- Parent Category: Cinematography
- Category: Cameras
- Published on Thursday, 12 April 2012 16:33
- Written by Bob Fisher
Currently a huge box-office hit, The Hunger Games is a breathtaking journey to a future world where children are forced to fight for their lives. Starring Jennifer Lawrence, Josh Hutcherson, Woody Harrelson and Donald Sutherland, the film is a visual dramatization of the first novel in a best-selling trilogy written by Suzanne Collins. The dystopian story unfolds in nation of Panem (formerly the United States, Mexico and Canada) which is divided into 12 oppressed districts, while an autocratic government with absolute power resides in the futuristic metropolis of the Capitol. When the people of a13th district start a rebellion, the Capitol destroys the district and creates an annual competition to forever punish the oppressed. For this “Hunger Games” event, a lottery chooses a boy and girl (between the ages of 12 and 18) from each district to compete in a televised battle where there will be only one survivor.
The Hunger Games was the first collaboration for Filmmaker Gary Ross (Seabiscuit), who co-authored the script with Collins, and Cinematographer Tom Stern, ASC, AFC (pictured left). Their mission was to capture the intimacy and urgency of the 74th Annual Hunger Games competition. While the narrative involves children fighting to the death, the film has no blood or gore. Instead, the characters’ desperate battles for survival are told with facial expressions and body language as the youngsters urgently decide on whether to fight or run for their lives. This approach to the life-and-death storyline earned The Hunger Games a PG-13 rating.
Ross has garnered three Oscar nominations for screenwriting before taking on The Hunger Games, his third film as a director. And Stern’s impressive career started with documentaries, TV commercials and feature films, working with cinematographers like Albert Maysles and the late Conrad Hall, ASC. Stern was shooting Clint Eastwood’s biopic J. Edgar when Ross contacted him about The Hunger Games — and lensing a futuristic film with imaginary characters appealed to the DP. “I was told it was going to be a digital production but, as we moved forward during preproduction, an easy decision was made to shoot on film,” Stern recalls. “About 70 percent of the story [involves] exterior, pursuit scenes [that] we were going to film in the mountains of North Carolina.” That choice of location was made for aesthetic as well as practical reasons. “Gary’s vision called for images that look and feel organic,” Stern explains. “He created a lot of pre-visualization renderings that gave me insights into how he envisioned the story unfolding with a lot of very fluid camera movement.”
The Hunger Games was produced in Super 35 format composed in 2.4:1 aspect ratio. Stern says that the widescreen format was another obvious aesthetic and practical choice that would help to put audiences in the environments where the story unfolds. The camera package, provided by ARRI CSC in New Jersey, included two lightweight ARRICAM LT bodies with a range of Zeiss super-speed and Thales Angenieux Optima zoom lenses.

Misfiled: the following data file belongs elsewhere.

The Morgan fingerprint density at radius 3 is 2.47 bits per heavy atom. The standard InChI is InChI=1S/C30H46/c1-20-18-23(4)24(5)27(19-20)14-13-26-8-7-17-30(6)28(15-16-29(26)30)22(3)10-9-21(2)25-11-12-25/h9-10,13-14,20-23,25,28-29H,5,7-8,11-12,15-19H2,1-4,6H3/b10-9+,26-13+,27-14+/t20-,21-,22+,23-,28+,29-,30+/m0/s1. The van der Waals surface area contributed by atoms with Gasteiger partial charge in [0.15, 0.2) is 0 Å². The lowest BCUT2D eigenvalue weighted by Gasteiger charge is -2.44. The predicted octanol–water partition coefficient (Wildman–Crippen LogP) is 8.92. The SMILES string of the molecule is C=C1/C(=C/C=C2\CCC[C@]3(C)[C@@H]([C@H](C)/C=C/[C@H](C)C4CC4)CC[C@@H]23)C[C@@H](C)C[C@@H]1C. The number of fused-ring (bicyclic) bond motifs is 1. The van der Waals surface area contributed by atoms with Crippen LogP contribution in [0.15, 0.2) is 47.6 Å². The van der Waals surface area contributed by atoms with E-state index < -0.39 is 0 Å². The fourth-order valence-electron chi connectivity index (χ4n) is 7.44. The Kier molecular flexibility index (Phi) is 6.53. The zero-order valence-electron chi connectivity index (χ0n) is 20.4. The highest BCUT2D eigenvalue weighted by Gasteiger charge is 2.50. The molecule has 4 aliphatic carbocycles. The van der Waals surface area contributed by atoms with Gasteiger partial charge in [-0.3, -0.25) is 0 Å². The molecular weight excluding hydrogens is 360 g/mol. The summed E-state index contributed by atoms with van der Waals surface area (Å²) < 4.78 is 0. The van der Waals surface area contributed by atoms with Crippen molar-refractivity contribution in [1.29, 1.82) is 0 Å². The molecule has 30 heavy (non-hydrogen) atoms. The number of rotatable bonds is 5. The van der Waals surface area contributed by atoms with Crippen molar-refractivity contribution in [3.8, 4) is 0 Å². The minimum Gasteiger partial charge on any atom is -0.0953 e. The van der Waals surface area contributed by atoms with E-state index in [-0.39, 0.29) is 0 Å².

Ross and Stern spent several months scouting the mountains of North Carolina for the right locations — and, to stay true to the story, the locales where events occur in the narrative were treated like characters. The scenes staged in Panem’s Capitol were filmed at locations in Charlotte and Concord, North Carolina, with most sets were built in an empty building that covered 40 acres. North Carolina provides attractive incentives for productions, but Stern notes that the state also offers a deep pool of below-the-line talent. He estimates that about 80 percent of The Hunger Games’ crew (including painters and construction people) were from the region, while his camera crew mainly consisted of collaborators from past projects, including Gaffer Ross Dunkerley and Key Grip Guy Micheletti.
For the shoot, Stern had an array of Fujifilm and Kodak stocks on his palette but he shot mainly on Fuji 500T Vivid 5847 and Fuji 250D Vivid 4846 color negative films. “Gary had a very specific kinetic vision for the aesthetics,” says Stern. “He wanted an organic look with kind of a ‘floaty’ camera movement. We used a lot of different mechanical methods to make camera movement kind of [like] the eyes of characters. Images were recorded from the perspective of long focal-length lenses. Action scenes were generally covered with A and B cameras. Sometimes Robert Baumgartner, the second-unit cameraman, joined us.
“The light was always changing in the forest and the weather was unpredictable,” Stern recalls. “Gary compared it to riding a wild horse. When we were shooting on sets, we had to emulate a realistic look for the environment where scenes were happening. It was kind of a ‘contrasty’ light that felt a little oppressive, which was the right look for scenes taking place where people live in a repressive nation. We used long focal-length lenses to show the audience the unfolding drama through the eyes of the characters.” Stern notes that the young cast was well cared for during the action-oriented shoot. “It’s a pretty physical film, so everyone needed to know that the kids weren’t going to get hurt and that we were there to help them,” says the DP. “We tried to make them feel like they were in a cocoon of safety. I like young people a lot, so we had a good time. Scenes with the youngest cast [were shot] early in the day, leaving [the actors] free for mentoring sessions with their teachers during the afternoons.”
In postproduction, the negative was processed at Technicolor in Los Angeles and the dailies timer was Mark Sachen. Stern timed the DI at 2K resolution with Technicolor Colorist Michael Hatzer.